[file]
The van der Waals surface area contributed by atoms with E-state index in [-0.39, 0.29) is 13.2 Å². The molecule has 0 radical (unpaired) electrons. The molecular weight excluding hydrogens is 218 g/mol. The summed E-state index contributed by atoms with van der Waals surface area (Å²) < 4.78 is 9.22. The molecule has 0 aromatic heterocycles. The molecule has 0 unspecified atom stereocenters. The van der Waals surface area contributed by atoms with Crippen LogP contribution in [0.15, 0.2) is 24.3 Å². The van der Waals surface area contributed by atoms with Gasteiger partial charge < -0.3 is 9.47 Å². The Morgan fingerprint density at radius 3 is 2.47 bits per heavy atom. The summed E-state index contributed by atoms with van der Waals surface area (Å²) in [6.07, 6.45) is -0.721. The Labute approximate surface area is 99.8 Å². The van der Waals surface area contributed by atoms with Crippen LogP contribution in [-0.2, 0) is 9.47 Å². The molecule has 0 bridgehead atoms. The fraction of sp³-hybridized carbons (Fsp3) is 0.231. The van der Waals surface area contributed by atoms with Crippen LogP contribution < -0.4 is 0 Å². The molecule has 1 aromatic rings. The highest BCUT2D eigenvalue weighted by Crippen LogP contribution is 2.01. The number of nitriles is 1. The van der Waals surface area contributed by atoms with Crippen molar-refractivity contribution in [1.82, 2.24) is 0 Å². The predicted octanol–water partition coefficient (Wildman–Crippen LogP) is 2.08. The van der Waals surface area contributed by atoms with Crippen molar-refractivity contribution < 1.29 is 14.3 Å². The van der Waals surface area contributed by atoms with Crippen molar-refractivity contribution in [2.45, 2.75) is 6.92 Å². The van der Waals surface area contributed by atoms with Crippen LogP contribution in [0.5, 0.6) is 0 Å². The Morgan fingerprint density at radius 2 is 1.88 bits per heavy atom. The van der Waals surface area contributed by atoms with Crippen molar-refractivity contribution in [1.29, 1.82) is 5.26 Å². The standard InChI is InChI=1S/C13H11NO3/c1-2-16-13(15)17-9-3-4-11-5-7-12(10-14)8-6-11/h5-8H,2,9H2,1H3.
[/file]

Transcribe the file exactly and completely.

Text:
The van der Waals surface area contributed by atoms with E-state index in [-0.39, 0.29) is 13.2 Å². The molecule has 0 radical (unpaired) electrons. The molecular weight excluding hydrogens is 218 g/mol. The summed E-state index contributed by atoms with van der Waals surface area (Å²) < 4.78 is 9.22. The molecule has 0 aromatic heterocycles. The molecule has 0 unspecified atom stereocenters. The van der Waals surface area contributed by atoms with Crippen LogP contribution in [0.15, 0.2) is 24.3 Å². The van der Waals surface area contributed by atoms with Gasteiger partial charge < -0.3 is 9.47 Å². The Morgan fingerprint density at radius 3 is 2.47 bits per heavy atom. The summed E-state index contributed by atoms with van der Waals surface area (Å²) in [6.07, 6.45) is -0.721. The Labute approximate surface area is 99.8 Å². The van der Waals surface area contributed by atoms with Crippen LogP contribution in [-0.2, 0) is 9.47 Å². The molecule has 0 bridgehead atoms. The fraction of sp³-hybridized carbons (Fsp3) is 0.231. The van der Waals surface area contributed by atoms with Crippen LogP contribution < -0.4 is 0 Å². The molecule has 1 aromatic rings. The highest BCUT2D eigenvalue weighted by Crippen LogP contribution is 2.01. The number of nitriles is 1. The van der Waals surface area contributed by atoms with Crippen molar-refractivity contribution in [1.82, 2.24) is 0 Å². The predicted octanol–water partition coefficient (Wildman–Crippen LogP) is 2.08. The van der Waals surface area contributed by atoms with Crippen molar-refractivity contribution < 1.29 is 14.3 Å². The van der Waals surface area contributed by atoms with Crippen molar-refractivity contribution in [2.45, 2.75) is 6.92 Å². The van der Waals surface area contributed by atoms with Crippen LogP contribution in [0.5, 0.6) is 0 Å². The Morgan fingerprint density at radius 2 is 1.88 bits per heavy atom. The van der Waals surface area contributed by atoms with Crippen molar-refractivity contribution in [1.29, 1.82) is 5.26 Å². The standard InChI is InChI=1S/C13H11NO3/c1-2-16-13(15)17-9-3-4-11-5-7-12(10-14)8-6-11/h5-8H,2,9H2,1H3.